By the end of the run, the show had raised a profit of $31,000. The young union’s war chest had grown from $13,000 before the strike to $100,000. Because it was rumored that the theatre producers might apply for a writ to impound the show’s bank receipts, the manager of the Lexington Opera House opened an account at the Harriman National Bank under the name of Isaiah 59:14, based on the biblical passage that reads, “And judgment is turned away backward, and justice standeth afar off: for truth is fallen in the street, and equity cannot enter.”

War had broken out between the nation’s producers and actors, and the first and most important battle was for the affection of a public that had been battered by labor conflicts for the past few decades. Average Americans had grown suspicious of the tactics of management and sympathetic to the plight of workers. Fellow workers showed their support of the striking actors in practical terms. Taxicab drivers pasted “Equity for Actors” on their windshields. One kicked a couple of actors out of his cab when he found out they were scabs hired by a producer to replace Equity performers. Local merchants, knowing actors to be among their clientele, pledged 10 percent of their receipts to the strike fund. Sam Gerson’s cigar store hung out a sign saying, “Striking actors: get your cigarettes here, and pay when you win.”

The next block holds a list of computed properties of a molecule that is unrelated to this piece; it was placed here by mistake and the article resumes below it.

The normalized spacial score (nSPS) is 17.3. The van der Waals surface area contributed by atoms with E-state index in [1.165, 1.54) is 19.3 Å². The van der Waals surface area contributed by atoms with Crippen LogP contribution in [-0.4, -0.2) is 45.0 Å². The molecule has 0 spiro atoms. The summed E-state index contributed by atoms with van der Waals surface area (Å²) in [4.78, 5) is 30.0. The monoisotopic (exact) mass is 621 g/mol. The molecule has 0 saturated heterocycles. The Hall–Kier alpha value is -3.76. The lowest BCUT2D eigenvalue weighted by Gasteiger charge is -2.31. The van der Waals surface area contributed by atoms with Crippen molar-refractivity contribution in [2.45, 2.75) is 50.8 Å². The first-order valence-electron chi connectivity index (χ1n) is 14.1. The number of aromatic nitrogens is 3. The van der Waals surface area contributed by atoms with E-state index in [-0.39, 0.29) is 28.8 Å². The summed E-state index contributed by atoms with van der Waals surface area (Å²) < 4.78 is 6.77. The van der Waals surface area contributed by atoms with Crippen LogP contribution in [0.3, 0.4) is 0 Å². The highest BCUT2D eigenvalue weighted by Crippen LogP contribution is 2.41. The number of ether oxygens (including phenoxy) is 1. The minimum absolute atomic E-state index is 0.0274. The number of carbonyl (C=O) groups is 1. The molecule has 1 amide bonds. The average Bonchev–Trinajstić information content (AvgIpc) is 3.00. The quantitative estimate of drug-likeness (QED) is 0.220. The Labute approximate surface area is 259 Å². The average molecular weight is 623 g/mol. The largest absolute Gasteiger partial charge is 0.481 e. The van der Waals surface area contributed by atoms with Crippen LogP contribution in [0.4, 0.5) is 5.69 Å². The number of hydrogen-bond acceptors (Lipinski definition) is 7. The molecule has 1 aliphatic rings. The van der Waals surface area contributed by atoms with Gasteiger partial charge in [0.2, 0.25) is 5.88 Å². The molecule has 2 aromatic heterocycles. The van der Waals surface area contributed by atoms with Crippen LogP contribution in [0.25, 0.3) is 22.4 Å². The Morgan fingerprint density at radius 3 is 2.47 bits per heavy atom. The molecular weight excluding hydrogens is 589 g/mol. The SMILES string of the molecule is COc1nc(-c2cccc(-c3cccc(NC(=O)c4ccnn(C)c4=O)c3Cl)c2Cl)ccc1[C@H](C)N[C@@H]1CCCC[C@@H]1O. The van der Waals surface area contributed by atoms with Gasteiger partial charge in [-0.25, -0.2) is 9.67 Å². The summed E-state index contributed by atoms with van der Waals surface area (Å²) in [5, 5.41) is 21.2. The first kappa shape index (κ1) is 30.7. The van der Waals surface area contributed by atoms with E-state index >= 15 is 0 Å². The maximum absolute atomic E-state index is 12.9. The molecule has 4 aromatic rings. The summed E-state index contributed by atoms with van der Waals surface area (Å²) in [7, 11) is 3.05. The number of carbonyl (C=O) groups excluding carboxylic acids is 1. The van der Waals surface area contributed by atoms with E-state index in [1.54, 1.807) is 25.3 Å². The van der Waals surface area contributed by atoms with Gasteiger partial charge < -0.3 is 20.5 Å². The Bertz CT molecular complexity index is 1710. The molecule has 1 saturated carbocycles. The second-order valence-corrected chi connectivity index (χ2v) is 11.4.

The producers were stunned as much as furious. This wasn’t the first they’d heard of Actors’ Equity Association—the union had been formed in 1913—but it was the first time they’d had trouble with it. The moneymen of the American theatre had seen actors’ guilds come and go over the years.

“The producers looked upon actors as silly children,” recalled Tallulah Bankhead, “vain, illogical, capricious, even slightly demented. How could artists hope to function in something so plebeian as a union?”

In fact, some actors did feel that a union was too plebeian for them. “Recognition of the Actors’ Equity under the peculiar existing circumstances would be a calamity,” wrote Minnie Maddern Fiske in a letter published in the Washington Post during the thick of the strike. Fiske, who had been a leading actress at the turn of the century, went by the regally proper stage name of “Mrs. Fiske” after she married a prominent theatre critic. “Acting is not manual labor, and the pay of actors cannot be scaled as the pay of manual labor is scaled. Actors, it should be needless to point out, are paid according to individual abilities…. The whole idea of linking a profession that, wholly apart from its economic conditions is, after all, an interpretative art, is intolerable.”